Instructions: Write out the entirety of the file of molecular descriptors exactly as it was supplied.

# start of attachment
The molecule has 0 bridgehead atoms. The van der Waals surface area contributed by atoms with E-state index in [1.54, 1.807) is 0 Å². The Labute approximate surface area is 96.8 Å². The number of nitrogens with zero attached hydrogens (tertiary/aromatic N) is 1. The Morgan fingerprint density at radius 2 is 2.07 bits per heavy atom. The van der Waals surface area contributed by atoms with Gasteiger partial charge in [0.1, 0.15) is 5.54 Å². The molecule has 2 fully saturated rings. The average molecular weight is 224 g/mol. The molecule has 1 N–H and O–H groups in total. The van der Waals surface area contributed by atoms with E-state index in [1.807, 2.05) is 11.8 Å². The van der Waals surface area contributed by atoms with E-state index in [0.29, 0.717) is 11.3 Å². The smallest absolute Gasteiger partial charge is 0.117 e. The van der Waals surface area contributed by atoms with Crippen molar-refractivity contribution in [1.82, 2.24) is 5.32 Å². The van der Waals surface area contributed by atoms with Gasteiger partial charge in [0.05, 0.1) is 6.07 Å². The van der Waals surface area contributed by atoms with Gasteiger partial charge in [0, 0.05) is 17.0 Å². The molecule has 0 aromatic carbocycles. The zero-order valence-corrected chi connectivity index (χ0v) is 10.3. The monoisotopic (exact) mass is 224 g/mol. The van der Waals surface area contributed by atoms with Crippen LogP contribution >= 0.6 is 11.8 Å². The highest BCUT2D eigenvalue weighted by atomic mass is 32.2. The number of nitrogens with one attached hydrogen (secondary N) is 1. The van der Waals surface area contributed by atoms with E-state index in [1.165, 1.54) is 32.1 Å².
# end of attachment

The molecule has 0 bridgehead atoms. The van der Waals surface area contributed by atoms with E-state index in [1.54, 1.807) is 0 Å². The Labute approximate surface area is 96.8 Å². The number of nitrogens with zero attached hydrogens (tertiary/aromatic N) is 1. The Morgan fingerprint density at radius 2 is 2.07 bits per heavy atom. The van der Waals surface area contributed by atoms with Gasteiger partial charge in [0.1, 0.15) is 5.54 Å². The molecule has 2 fully saturated rings. The average molecular weight is 224 g/mol. The molecule has 1 N–H and O–H groups in total. The van der Waals surface area contributed by atoms with E-state index in [1.807, 2.05) is 11.8 Å². The van der Waals surface area contributed by atoms with E-state index in [0.29, 0.717) is 11.3 Å². The smallest absolute Gasteiger partial charge is 0.117 e. The van der Waals surface area contributed by atoms with Crippen molar-refractivity contribution in [1.82, 2.24) is 5.32 Å². The van der Waals surface area contributed by atoms with Gasteiger partial charge in [0.05, 0.1) is 6.07 Å². The van der Waals surface area contributed by atoms with Gasteiger partial charge in [0, 0.05) is 17.0 Å². The molecule has 0 aromatic carbocycles. The zero-order valence-corrected chi connectivity index (χ0v) is 10.3. The monoisotopic (exact) mass is 224 g/mol. The van der Waals surface area contributed by atoms with Crippen LogP contribution >= 0.6 is 11.8 Å². The highest BCUT2D eigenvalue weighted by atomic mass is 32.2. The number of nitrogens with one attached hydrogen (secondary N) is 1. The van der Waals surface area contributed by atoms with E-state index in [1.165, 1.54) is 32.1 Å².